Erdogan Says US is 'Not a Civilized Country' as Turkey Violates Human Rights

Published October 22nd, 2017 - 10:14 GMT
Turkish President Recep Tayyip Erdogan has described the U.S. as “not a civilized country”, after arrest warrants were issued for 13 of his bodyguards (file photo)
Turkish President Recep Tayyip Erdogan has described the U.S. as “not a civilized country”, after arrest warrants were issued for 13 of his bodyguards (file photo)
  • Turkish President Erdogan has called the U.S. "uncivilized" and not democratic 
  • The comments come amidst a diplomatic row between the NATO allies
  • Arrest warrants have been issued for 13 of Erdogan's bodyguards over violence in Washington
  • Online, Erdogan has been mocked for his apparent hypocrisy amid his own nation's human rights violations

 

Turkish President Recep Tayyip Erdogan has described the U.S. as “not a civilized country”, after arrest warrants were issued for 13 of his bodyguards.

He also suggested that the U.S. was not democratic in comments signalling an escalation of the ongoing diplomatic row between the NATO partners.

“They say the United States is the cradle of democracy. This can’t be true. This can’t be democracy,” Erdogan said on Saturday.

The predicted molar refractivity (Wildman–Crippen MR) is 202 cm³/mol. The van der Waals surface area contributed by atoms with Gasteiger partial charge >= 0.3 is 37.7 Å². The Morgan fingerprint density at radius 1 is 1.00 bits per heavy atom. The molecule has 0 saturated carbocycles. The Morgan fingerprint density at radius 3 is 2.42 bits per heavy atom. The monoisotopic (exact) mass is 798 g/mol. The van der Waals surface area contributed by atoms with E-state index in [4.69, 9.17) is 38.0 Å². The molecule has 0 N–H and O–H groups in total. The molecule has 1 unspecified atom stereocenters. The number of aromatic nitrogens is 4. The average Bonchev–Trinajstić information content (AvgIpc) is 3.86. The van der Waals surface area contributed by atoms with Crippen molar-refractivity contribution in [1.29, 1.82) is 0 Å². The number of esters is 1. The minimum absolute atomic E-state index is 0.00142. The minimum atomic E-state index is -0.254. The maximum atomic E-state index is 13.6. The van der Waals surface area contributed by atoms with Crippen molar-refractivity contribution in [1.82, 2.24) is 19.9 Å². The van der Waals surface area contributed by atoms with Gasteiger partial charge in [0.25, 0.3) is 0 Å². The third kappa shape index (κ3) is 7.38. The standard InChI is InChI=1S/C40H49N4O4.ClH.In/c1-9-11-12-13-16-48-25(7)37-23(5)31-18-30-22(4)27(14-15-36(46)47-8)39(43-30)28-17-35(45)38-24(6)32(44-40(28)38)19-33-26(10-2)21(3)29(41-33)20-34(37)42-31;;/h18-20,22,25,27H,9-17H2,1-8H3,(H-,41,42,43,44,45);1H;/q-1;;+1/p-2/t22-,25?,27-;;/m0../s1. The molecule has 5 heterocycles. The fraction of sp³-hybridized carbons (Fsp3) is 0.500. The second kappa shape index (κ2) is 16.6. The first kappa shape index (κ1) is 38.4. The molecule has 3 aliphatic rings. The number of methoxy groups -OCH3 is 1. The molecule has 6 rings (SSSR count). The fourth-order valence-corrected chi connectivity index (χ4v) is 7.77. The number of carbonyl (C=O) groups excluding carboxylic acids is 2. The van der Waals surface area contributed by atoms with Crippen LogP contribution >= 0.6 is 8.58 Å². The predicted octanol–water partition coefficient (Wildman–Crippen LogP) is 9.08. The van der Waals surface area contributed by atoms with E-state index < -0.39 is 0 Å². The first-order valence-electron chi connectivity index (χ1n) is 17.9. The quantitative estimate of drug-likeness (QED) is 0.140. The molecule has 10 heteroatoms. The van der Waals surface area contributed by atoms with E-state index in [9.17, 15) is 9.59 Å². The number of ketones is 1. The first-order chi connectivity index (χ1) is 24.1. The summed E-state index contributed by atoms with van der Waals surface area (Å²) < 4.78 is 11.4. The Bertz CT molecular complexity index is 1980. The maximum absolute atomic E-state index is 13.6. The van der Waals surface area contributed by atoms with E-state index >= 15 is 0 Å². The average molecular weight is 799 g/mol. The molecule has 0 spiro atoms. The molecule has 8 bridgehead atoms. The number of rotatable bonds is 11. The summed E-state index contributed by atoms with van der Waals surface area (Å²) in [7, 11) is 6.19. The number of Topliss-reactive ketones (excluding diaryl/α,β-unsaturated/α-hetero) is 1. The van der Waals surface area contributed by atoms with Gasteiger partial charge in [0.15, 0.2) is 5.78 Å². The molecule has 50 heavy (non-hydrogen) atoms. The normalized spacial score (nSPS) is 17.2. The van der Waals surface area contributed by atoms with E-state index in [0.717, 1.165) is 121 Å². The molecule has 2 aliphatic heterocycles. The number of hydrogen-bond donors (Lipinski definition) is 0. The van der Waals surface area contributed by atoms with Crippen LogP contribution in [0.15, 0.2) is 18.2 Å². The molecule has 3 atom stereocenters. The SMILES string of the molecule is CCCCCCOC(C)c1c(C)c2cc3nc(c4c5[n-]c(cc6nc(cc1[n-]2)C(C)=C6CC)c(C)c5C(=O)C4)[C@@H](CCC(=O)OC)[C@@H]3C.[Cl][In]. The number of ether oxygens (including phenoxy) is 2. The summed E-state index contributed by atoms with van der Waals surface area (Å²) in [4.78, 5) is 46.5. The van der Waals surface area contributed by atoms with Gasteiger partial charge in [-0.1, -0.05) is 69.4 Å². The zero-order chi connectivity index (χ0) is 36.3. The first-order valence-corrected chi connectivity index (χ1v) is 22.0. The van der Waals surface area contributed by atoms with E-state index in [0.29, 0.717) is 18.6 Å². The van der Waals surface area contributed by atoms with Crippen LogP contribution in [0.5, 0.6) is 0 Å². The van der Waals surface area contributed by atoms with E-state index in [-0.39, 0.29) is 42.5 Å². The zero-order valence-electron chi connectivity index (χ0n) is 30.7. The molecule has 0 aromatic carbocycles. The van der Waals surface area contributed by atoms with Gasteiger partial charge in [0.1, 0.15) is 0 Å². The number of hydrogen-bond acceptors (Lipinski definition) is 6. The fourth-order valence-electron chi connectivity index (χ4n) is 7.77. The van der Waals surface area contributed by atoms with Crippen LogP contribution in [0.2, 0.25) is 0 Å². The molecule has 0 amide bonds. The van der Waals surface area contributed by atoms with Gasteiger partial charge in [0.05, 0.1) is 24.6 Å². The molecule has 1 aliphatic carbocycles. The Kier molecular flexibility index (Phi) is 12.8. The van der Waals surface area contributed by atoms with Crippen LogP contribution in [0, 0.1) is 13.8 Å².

“If arrest warrants are issued against my bodyguards in absentia ... in the United States, where I went upon invitation, excuse me but I will not say this is a civilized country.”

In August, 15 members of Erdogan’s security team were indicted over what was described as a “brutal attack” on peaceful protesters during his May visit to Washington.

Tensions worsened when Turkey arrested two U.S. consular staff in May, accusing them of links to last year’s failed coup. Earlier this month, Turkey banned U.S. citizens from the country after its embassy suspended visa services.

Relations were already frayed between the two over Washington’s refusal to extradite U.S.-based cleric Fethullah Gulen, accused by Ankara of engineering the attempted coup.

The U.S. also backs the Kurdish YPG militia against ISIS in syria, angering Turkey which considers the fighters part of the Kurdish Workers’ Party (PKK), widely defined as a terrorist group.

 

 

Erdogan's hypocrisy?

Erdogan’s comments have sparked ridicule online, with many pointing instead to the “uncivilized” alleged violence of the bodyguards.

Others mocked what they saw as empty words from the Turkish President.

Erdogan’s hypocrisy was also implied by several Twitter users, who highlighted the widespread human rights abuses in Turkey.

@jhmorgan54 simply responded to Erdogan's words by tweeting figures on Turkey's post-coup clampdown.

According to Turkey Purge, a website set up to monitor post-coup rights abuses, 60,000 have been arrested since July 2016, while close to 150,000 have lost their jobs.

Human Rights Watch has accused Turkey of introducing measures contravening “basic human rights safeguards” under the state of emergency announced following the coup attempt.

There have been widespread reports of torture and mistreatment in police custody, with many held for long periods without trial.

While those detained and sacked are usually accused of Gulen links, the crackdown has been criticized as little more than an attempt to silence any opposition to Erdogan’s increasingly authoritarian rule.


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